The number of golf courses in the U.S. declined again, dropping by 190 to end 2016 with 15,014 facilities, according the the National Golf Foundation. Overall, the number of facilities is down 5.6 percent since 2006.
”NGF views the slow and steady reduction of U.S. courses as the natural economic response to the opening of more than 4,000 new golf facilities between 1986 and 2005,” said Greg Nathan, NGF’s Chief Business Officer. "This gradual reduction is indicative of the market’s healthy self-balancing of supply and demand, and a trend we expect to continue for several more years. American golfers have more than 15,000 green-grass facilities where they can tee it up, one reason the contraction in supply has shown no direct impact on frequency of play, with rounds played in the U.S. increasing each of the past two years."
The industry saw 230 facilities close permanently. Most have been redeveloped into housing or parkland, a trend that continues into 2017.
“The dirt is worth more than the grass,” said NGF President and CEO Joe Beditz, referring to the value of the land courses are built on.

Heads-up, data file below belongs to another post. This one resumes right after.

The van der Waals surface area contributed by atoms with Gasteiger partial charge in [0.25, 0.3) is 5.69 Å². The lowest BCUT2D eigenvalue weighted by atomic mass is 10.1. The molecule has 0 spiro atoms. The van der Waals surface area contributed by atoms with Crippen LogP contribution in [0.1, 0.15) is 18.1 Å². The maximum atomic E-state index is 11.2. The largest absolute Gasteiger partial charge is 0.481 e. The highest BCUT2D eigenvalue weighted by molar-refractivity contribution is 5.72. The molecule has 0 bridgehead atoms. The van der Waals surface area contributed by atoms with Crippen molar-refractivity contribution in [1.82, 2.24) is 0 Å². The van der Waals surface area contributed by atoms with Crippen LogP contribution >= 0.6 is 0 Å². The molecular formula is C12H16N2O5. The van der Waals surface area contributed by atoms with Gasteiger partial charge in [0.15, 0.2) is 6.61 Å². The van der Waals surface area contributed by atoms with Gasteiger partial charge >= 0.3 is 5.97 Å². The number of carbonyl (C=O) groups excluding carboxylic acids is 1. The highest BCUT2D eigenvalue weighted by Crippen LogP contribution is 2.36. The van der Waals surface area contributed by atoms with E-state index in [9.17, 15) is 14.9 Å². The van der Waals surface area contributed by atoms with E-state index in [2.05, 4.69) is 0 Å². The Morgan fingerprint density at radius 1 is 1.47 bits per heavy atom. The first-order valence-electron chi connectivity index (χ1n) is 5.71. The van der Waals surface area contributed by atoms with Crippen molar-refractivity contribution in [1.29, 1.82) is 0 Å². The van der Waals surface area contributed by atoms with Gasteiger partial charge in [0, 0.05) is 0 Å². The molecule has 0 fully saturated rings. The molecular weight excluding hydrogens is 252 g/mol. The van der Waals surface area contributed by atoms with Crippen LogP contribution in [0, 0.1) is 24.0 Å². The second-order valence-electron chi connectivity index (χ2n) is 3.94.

NGF projects closings will be in the 150 to 175 range per year as natural contraction continues.
There were only ten new golf facilities in 2016, the lowest number on record. This included The Loop at Forest Dunes in Michigan, and Mossy Oak in Mississippi, both Golf Inc. Development of the Year honroees.
NGF reported there is still new course activity in the pipeline. It is tracking 55 18-hole equivalent golf courses under construction and another 37 in the planning stages. Of those, 28 are daily fee courses, with 12 new facilities and 16 additions to existing properties. Courses such as Steamsong Black in Florida, the reversible Silvies Valley Ranch in Oregon, Bayou Oaks in Louisiana, and Stoatin Brae in Michigan are among those scheduled to open in 2017.
Investment in renovations remains high. NGF tracked 986 major course renovations completed since 2006, representing a total investment of at least $3 billion. This does not include minor rehabilitation projects, which are done without a significant impact on the course’s operation.